Back home, and everyone delivered, I got back into the car for a supermarket run. I always find a trip to a real grocery store one of the most difficult (and illuminating) excursions when traveling in another country, and this was no exception. I finally found it, as much by accident as by the road signs giving directions to it. My main objective was the large (400 grams, 8 inch high, 6 inch wide) hollow chocolate eggs with a toy inside (“con supresa”) that are the traditional gift for Italian children on Easter. That located, I bought chocolate bars for Pat and myself, clothes detergent to prolong our concentrated and ultraportable REI CampSuds, and some water and snacks for the car. Several differences of note -- the carts have scanners so you can total your purchases, prices in lira and euros. Checkers sit at their stands in swivel chairs. I was asked if I wanted a bag, and replied that I didn’t speak Italian (since I didn’t understand the question), so got no bag. When I finally asked for one, I was charged three cents in a new transaction and scowled at. The bill was less than expected, I think the Easter goods were on last-minute clearance. The adult chocolates (Lindt and house-brand) were delicious and inexpensive.
Dinner was the usual, but we needed a reservation since the hotel is full and its a holiday weekend, so we arrived as Giovanni advised right at 7:30. It quickly became packed and lively, with two tables set up in the hotel reception. We all had a single course, and dessert. Pat had a great veal dish, which she was later informed was just beef. Giovanni implied that the folks in the kitchen couldn’t tell the difference between veal and beef, and that without his supervision (all day) they would run totally amuck. I repeated my pici and sausage, while the boys had safe pasta dishes. During dinner, Giovanni gave us a complete lecture on the marvels of Bruneschelli’s Dome, and how St. Peter’s did not compare (“Michelangelo great sculptor, no architecto!”). The boys wanted to repeat the brownie (chocolate decadence, really) and ice cream from before, but our waiter couldn’t understand what we wanted since it wasn’t on the menu. Chiara interceded and when the brownies came, I said to him “Ahh, brownies!” and he smiled broadly and knowingly, “Si, brownies!” In the meantime, Giovanni dropped off a spare slice of apple tort for the boys, Chiara brought Pat and I each a plate for new and aged pecorino (romano) cheese, and the waiter brought biscotti, vin santo and the grandfather’s pickled grapes. I shelved plans for dessert at that point. We left reluctantly since there seemed to be a good deal of pressure to seat more guests, though we were never rushed.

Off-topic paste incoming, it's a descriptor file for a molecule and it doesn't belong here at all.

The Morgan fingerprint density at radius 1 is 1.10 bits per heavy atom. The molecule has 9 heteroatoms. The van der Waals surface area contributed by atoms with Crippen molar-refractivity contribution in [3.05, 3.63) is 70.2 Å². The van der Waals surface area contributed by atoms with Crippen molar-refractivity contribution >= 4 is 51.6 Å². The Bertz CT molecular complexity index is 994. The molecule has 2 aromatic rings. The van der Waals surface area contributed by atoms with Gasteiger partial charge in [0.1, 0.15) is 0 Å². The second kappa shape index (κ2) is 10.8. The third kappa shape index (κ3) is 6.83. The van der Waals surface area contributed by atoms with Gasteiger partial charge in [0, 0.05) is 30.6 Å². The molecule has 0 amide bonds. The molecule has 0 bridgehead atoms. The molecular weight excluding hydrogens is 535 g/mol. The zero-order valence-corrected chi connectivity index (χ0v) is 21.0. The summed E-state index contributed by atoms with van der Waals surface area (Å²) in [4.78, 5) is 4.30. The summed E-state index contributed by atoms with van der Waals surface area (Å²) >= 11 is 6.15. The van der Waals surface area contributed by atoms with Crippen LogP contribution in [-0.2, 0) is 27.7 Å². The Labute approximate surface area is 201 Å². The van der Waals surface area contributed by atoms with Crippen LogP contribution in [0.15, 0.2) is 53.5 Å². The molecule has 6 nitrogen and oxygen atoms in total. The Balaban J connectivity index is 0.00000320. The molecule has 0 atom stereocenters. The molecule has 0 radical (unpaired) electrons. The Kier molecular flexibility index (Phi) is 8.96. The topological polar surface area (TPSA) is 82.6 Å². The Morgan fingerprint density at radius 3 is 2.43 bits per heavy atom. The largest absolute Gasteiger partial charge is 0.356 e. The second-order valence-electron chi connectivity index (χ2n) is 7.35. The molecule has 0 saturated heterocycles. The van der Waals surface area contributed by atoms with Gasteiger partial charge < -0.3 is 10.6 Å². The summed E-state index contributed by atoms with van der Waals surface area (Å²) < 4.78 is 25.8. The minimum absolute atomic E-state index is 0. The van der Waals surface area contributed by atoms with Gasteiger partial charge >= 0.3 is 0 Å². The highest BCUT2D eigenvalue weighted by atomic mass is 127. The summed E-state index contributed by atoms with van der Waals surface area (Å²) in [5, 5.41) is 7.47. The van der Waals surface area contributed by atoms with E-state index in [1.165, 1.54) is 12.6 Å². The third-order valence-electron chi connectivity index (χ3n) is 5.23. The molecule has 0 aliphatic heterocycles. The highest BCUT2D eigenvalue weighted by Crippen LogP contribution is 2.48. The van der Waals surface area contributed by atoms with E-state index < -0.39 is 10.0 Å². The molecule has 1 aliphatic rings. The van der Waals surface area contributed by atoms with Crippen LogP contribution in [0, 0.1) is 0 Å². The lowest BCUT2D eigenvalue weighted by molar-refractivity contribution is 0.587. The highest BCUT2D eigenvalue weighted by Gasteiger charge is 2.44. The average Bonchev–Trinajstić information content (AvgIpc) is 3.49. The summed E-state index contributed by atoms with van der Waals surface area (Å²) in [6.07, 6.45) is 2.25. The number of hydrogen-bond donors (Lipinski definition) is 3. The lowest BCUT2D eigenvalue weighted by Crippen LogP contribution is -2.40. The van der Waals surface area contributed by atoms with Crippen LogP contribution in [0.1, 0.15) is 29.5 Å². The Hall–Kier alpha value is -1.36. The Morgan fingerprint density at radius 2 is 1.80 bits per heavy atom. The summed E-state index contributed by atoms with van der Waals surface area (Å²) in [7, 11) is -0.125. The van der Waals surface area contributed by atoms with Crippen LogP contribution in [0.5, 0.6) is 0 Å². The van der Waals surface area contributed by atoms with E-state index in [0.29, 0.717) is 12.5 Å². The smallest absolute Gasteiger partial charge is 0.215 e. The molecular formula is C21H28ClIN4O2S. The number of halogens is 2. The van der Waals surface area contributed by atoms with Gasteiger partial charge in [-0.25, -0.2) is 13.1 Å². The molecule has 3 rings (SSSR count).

At dinner we managed to correlate the Il Latini restaurant of Rick’s guidebook in Firenze proper (with a very nice review) to Giovanni’s brother. Chiara said they had left Firenze and come here when the “family split.” We continued to marvel at the dining spectacle for another hour after we returned to our room, especially the folks at the table next to us -- antipasti, soup, pasta, secondi all disappearing before we did.